• March 20, 2023

2012: The end of the world?

Here’s a short-but-sweet factual description of what the date December 21, 2012 truly represents, composed by noted archaeologist Dr. Ken Feder. In a nutshell, that date simply represents the end of a cycle or series of cycles called baktuns, as related by Feder in an article for the Chicago Tribune entitled, “‘2012’: Maya Calandar Misconception Results In Only A Hollywood Ending“:

The Maya people of Guatemala, Mexico, Belize and Honduras produced a remarkable native American civilization that peaked around 700 A.D., replete with great cities, imposing pyramids and a sophisticated series of calendars.

Like ours, the Maya calendar had days, months (of 20 days each) and years (made up of 18 Maya months of 20 days and one of five, adding up to 365 days). And, just as we recognize longer time periods (10 years for a decade, 100 years for a century, and 1000 years for a millennium) the Maya did, too.

With their base-20 number system, the Maya had periods of 20 years (they called them katuns) and periods of about 400 years (a Maya baktun). Now, here’s where the confusion comes into play. While our calendar is linear, with the year numbers getting ever bigger as time proceeds, the Maya measured time as cyclical. For them, after 13 baktuns, (the Maya believed the current cycle began about 5,125 years ago) the calendar simply goes back to zero and — this is the important part — it starts all over again. Just as a year ends on Dec. 31 and a new year starts again at the beginning, Jan. 1, the Maya believed the same was true for periods of time longer than a year.

No muss, no fuss, and no apocalyptic conflagrations.

The professor goes on to say:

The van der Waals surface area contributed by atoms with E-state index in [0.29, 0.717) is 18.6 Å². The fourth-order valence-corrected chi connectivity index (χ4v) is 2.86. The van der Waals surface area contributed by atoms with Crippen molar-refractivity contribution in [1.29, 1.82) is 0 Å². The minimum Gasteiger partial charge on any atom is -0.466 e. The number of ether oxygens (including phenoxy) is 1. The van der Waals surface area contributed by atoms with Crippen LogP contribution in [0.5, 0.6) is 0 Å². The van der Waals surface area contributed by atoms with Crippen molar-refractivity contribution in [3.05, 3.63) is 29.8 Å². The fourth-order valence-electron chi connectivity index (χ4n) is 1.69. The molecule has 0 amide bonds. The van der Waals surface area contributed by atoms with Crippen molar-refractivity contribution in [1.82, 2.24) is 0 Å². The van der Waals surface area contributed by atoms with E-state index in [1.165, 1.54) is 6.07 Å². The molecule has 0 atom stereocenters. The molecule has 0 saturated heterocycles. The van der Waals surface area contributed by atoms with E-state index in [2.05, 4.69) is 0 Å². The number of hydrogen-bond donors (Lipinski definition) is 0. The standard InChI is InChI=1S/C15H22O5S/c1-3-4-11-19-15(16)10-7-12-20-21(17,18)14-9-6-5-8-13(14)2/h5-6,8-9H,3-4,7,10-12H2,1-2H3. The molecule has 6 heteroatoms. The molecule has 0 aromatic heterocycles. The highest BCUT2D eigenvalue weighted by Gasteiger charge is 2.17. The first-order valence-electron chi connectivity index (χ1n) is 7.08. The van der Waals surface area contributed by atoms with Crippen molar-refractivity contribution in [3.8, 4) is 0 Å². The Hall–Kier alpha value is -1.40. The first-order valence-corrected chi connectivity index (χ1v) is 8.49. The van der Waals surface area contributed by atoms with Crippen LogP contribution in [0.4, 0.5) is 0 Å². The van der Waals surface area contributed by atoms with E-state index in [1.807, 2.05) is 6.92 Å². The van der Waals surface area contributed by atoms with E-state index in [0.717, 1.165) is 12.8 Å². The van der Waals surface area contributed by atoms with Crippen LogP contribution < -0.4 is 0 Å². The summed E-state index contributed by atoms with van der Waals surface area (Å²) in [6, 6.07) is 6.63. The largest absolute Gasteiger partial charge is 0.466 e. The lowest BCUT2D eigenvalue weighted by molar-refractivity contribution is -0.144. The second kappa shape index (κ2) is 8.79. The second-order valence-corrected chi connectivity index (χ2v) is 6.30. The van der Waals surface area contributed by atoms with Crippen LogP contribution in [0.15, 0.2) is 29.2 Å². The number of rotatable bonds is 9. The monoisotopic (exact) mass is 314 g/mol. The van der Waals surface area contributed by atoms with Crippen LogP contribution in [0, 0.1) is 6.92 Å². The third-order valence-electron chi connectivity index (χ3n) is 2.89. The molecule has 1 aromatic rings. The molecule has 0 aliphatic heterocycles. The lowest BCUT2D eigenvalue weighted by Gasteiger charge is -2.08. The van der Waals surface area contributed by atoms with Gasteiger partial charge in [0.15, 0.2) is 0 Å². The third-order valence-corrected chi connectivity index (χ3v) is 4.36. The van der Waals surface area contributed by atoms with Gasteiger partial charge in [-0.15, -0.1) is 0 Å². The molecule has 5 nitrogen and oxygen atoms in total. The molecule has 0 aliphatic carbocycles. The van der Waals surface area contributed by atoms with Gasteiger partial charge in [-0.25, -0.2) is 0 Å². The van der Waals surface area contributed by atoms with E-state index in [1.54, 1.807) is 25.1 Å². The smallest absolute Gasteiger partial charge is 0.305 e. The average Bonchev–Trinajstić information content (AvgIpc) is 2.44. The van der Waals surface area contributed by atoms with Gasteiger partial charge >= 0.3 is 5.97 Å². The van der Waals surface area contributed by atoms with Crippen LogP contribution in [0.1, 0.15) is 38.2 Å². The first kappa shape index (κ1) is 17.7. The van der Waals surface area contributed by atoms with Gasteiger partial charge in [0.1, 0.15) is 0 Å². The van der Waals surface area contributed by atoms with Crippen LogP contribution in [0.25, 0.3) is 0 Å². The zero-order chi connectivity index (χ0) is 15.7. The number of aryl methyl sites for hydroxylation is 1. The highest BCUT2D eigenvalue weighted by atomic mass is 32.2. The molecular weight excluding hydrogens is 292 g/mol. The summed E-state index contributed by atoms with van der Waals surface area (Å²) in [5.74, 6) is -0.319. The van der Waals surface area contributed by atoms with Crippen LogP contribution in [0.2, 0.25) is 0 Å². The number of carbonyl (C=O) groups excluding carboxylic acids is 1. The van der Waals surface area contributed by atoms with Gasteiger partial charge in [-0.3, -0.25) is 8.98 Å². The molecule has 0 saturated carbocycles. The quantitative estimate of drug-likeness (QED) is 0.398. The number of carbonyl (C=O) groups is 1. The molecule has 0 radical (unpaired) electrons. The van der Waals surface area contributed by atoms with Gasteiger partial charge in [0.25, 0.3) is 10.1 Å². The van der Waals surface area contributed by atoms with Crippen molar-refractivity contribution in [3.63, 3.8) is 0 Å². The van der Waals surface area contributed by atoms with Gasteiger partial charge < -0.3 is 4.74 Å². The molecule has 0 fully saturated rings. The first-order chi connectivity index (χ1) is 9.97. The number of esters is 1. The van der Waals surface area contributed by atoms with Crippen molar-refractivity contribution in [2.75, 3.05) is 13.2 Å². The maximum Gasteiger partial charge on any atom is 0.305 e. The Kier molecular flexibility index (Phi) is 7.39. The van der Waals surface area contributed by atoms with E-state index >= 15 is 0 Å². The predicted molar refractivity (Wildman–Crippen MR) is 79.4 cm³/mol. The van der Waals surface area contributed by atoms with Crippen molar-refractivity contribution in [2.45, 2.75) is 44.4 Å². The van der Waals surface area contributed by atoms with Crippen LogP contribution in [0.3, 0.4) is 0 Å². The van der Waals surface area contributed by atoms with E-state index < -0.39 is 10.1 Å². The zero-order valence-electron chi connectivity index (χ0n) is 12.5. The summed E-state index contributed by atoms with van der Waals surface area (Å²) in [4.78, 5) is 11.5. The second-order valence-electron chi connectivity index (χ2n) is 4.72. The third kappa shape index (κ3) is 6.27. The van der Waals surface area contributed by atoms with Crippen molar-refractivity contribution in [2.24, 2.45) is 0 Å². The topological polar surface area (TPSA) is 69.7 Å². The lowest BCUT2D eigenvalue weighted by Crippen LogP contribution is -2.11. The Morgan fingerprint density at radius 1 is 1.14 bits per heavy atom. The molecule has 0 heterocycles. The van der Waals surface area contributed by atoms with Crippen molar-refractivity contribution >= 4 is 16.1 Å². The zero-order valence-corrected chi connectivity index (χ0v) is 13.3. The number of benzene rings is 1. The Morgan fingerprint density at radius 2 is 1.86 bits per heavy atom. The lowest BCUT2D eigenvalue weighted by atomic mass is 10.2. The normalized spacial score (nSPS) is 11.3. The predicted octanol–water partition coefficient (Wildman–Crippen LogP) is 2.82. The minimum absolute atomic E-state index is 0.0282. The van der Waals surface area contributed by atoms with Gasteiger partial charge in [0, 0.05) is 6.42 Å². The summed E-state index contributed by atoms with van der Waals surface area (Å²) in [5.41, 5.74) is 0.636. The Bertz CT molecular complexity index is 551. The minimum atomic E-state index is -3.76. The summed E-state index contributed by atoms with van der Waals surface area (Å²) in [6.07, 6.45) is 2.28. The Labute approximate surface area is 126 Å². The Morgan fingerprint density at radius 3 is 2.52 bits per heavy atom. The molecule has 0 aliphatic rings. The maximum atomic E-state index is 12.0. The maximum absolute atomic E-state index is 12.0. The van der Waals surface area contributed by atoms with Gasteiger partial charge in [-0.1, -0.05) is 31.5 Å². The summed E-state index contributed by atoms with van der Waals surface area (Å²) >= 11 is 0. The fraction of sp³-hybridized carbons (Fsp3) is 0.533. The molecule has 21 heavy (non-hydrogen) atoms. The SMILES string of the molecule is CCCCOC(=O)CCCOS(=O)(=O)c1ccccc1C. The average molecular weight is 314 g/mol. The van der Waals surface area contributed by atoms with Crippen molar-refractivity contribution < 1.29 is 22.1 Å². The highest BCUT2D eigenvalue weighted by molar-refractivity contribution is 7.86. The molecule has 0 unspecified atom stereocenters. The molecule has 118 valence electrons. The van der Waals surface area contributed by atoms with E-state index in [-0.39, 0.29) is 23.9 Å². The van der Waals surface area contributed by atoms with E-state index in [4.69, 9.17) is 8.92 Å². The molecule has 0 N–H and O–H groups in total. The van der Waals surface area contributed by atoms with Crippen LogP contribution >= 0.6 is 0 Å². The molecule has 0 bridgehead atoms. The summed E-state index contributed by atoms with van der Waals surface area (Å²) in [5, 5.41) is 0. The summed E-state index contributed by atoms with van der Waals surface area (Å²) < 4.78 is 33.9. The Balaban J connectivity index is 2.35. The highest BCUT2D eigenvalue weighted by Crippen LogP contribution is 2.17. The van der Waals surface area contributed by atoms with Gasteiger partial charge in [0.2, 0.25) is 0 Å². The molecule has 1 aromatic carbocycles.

The Maya never said that all of time or the Earth or life on the planet will end after the 13th baktun.

That day will arrive Dec. 21, 2012, on our calendar. The only thing that is supposed to happen that day is that time’s odometer rolls over, back to zero. So much for Hollywood endings.

Now, I wish I could tell you that the Maya never predicted the end of everything, but that would be giving you a false sense of security. In fact, on a monument located at the Maya site of Coba, in Mexico, there is a Mayan date which marks the day they believed the end of the Earth would come.

That predicted date is quite a bit further out than Dec. 21, 2012. It’s actually 41,341,050,000,000,000,000,000,000,000 years in the future, which is about 32 billion times longer than the universe has existed. That would be cumbersome on a movie marque, but, it’s pretty good news.

Yes, it would be wonderful news if we could count on surviving as a species until that far into the future – but the odds are not in our favor. In the meantime, it is evident that the Maya did not predict the “end of the world,” but is it not true that the Maya scattered to the winds when one of the baktuns ended, apparently the real reason behind them abandoning their cities periodically?